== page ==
Two sides, same coin: using divergent and convergent thinking in strategy planning
The distinction between divergent and convergent thinking was introduced by J.P. Guilford, president of the American Psychological Association, in the 1950s. Guilford and his colleagues defined divergent thinking as the ability to generate multiple alternative solutions to a given situation or problem (Runco, 2014). It is a useful technique for answering open-ended questions during brainstorming. Meanwhile, convergent thinking leads us to find the right answer as a consequence of previous logical steps and does not require much creativity.
In simpler terms, divergent thinking answers questions like “How can a brick be used?” whereas convergent thinking answers questions like “Who won the 1988 World Series?”
Strategy planning is a process that requires considerable thought from stakeholders. During the strategy formulation stage, executives may consider many possible options. A lot of information and data relevant to accomplishing the strategy have to be gathered, too. SWOT analysis, Porter’s Five Forces, or PESTEL analysis are used in the external and internal environmental scan, and multiple scenarios can be drafted before reaching a conclusion. All types of information relevant to the analysis are gathered: historical information as well as internal and external data.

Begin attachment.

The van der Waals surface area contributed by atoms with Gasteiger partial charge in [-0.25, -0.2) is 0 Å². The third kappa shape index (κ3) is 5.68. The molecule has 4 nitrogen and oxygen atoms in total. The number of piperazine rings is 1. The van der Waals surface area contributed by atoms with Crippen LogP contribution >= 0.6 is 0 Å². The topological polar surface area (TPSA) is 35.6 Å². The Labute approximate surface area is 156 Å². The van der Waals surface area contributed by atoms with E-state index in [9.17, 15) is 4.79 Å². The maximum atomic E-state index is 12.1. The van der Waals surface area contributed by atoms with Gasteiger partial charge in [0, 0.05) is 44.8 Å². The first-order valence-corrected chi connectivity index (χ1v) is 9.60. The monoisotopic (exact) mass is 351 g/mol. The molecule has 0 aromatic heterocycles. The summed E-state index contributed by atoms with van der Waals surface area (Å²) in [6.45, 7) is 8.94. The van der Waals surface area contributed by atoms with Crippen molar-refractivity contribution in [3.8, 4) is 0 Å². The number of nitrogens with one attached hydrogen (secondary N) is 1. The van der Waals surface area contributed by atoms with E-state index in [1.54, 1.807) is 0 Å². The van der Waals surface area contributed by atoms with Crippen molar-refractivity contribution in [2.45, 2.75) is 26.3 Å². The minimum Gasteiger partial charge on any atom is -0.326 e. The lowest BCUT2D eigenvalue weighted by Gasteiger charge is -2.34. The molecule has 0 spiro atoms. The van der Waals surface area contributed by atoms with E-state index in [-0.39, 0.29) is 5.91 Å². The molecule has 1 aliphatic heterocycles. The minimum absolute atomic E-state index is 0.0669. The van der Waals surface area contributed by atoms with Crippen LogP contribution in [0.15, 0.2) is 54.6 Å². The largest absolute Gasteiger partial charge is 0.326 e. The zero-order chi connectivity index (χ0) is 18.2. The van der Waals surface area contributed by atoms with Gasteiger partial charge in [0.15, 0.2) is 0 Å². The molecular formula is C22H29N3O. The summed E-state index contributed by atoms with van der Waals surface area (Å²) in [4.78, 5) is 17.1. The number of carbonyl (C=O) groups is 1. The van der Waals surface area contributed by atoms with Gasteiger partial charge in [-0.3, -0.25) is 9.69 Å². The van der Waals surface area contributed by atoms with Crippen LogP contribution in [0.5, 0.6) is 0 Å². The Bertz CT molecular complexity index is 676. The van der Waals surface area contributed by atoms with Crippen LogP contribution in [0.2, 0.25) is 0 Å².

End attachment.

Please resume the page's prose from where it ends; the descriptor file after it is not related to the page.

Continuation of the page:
During strategy planning, the opportunity to innovate emerges. Broad research, asking relevant questions, considering multiple perspectives, and generating new ideas all require the use of divergent thinking. Brainstorming sessions are examples of techniques where divergent thinking is applied and can be used to gather as many options as possible while exploring many paths, some of which may be unusual. Divergent questions may be asked, such as what happens if factor A does or does not occur.
Divergent thinking answers the questions with an open-ended task “How can we do this?” followed by multiple possible answers. Convergent thinking is then used to narrow down the “right” answers until a single answer is found. This is done by correctly diagnosing a problem, making the decision to adopt the most cost-effective strategic objective, and selecting the best strategy by weighing the pros and cons.
Both divergent and convergent are useful for the strategy planning process, as the former fosters creativity to generate original ideas and new possibilities while the latter enables concrete solutions to be identified. Ideas from divergent thinking are transformed into structured, feasible plans with convergent thinking. In a complex strategy planning process, it is best to adapt both—divergent thinking for creativity and innovation and convergent thinking for efficiency and structure.